MY wife and I separated five years ago.

We ended the marriage because of her adultery.

I have a separation document which states that she is responsible for all divorce costs and the action of divorce will be raised after a reasonable time. Neither of us would be entitled to legal aid and she says she cannot afford the £700.

Can you please tell me if there is any way round this or am I stuck with this until my daughter is 16 so my ex can save money?

YOU can't force her to raise the divorce action, and you are aware that as you have a daughter under 16 you can't use the simplified procedure (quickie divorce).

I suggest you raise the divorce action and claim the costs to be awarded against your wife.

She has signed a binding document agreeing to pay, and the court will have no sympathy with her blocking you by not starting the case.

I HAD a window smashed and I know it was by certain youths that live opposite me.

I reported it to the police and told them about previous incidents but they say unless I see who has done it, they cannot take any action.

The officers are correct. We do not prosecute based on reputation or bad blood. The courts will only convict for vandalism if there is credible, reliable and corroborated evidence.

Even if the police had gone to the neighbour's door and confronted the parents it would be no good in law.

I BOUGHT a DVD recorder. It broke. I phoned the manufacturer and was given the address of a repair shop, which has been unable to fix it. The manufacturers are now claiming the repair shop is not authorised by them.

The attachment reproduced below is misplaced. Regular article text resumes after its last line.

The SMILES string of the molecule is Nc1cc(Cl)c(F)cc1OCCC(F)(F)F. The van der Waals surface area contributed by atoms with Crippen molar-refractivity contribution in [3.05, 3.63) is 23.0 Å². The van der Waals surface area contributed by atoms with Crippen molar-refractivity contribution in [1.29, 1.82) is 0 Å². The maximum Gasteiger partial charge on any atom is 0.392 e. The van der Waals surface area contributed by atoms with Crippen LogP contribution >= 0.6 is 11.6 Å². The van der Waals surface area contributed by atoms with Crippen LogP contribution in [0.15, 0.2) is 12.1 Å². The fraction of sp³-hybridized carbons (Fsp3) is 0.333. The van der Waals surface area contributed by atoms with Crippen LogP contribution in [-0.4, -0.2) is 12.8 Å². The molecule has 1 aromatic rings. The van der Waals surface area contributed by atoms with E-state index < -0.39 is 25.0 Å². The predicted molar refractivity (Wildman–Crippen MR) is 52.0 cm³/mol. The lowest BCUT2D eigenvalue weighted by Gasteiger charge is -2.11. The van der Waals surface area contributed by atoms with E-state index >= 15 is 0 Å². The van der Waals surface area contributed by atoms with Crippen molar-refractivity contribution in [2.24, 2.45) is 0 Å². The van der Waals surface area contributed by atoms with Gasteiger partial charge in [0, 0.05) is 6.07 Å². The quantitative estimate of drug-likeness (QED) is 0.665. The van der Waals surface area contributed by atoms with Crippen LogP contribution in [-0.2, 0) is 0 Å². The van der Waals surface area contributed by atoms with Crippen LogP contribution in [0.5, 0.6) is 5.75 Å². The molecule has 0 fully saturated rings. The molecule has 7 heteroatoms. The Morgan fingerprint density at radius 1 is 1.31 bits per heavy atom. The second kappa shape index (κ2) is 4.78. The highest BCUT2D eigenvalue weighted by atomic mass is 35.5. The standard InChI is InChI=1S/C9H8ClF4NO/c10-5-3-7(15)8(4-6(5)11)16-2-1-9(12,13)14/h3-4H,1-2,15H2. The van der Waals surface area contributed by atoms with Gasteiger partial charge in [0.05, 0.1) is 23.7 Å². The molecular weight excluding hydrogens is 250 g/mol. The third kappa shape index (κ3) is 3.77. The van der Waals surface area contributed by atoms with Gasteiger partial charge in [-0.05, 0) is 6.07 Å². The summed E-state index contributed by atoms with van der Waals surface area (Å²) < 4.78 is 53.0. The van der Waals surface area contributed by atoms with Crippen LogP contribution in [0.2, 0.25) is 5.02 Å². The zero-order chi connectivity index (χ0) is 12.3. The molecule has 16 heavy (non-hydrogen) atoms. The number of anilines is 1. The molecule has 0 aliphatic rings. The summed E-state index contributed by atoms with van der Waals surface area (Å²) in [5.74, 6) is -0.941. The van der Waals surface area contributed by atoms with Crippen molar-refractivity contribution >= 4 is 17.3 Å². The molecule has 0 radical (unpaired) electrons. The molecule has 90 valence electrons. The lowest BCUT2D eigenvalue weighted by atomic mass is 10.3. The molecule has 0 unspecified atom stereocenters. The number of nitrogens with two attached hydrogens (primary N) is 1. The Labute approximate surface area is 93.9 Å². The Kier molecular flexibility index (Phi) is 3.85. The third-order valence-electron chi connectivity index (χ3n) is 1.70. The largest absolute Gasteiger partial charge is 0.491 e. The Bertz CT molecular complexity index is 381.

The machine was purchased over the internet. I just want to get a refund. What are my rights?

IF unrepairable, you are entitled to a refund.

Get a report in writing from the repair shop about the defect, send the manufacturers a copy saying you insist on your rights under the Sale and Supply of Goods Act, demand reimbursement within 14 days. If they don't pay, you have the option to sue them, but take advice as it can be a lot of hassle.

MY 16-year old's father pays maintenance every four weeks though he refuses to set up a direct debit.

He signed a minute of agreement and over the piece has missed the equivalent of one week's money. I can't get any satisfaction through letters via his lawyer. Can I sue in the small claims court?

YES, though depending on the terms of the minute of agreement, it might be your daughter who technically is the pursuer as she is 16, an adult in Scots private law.

Indeed your daughter may get legal aid for the pre-court preparation work.

Alternatively if the agreement is registered, you could bypass court and enforce payment against his wages.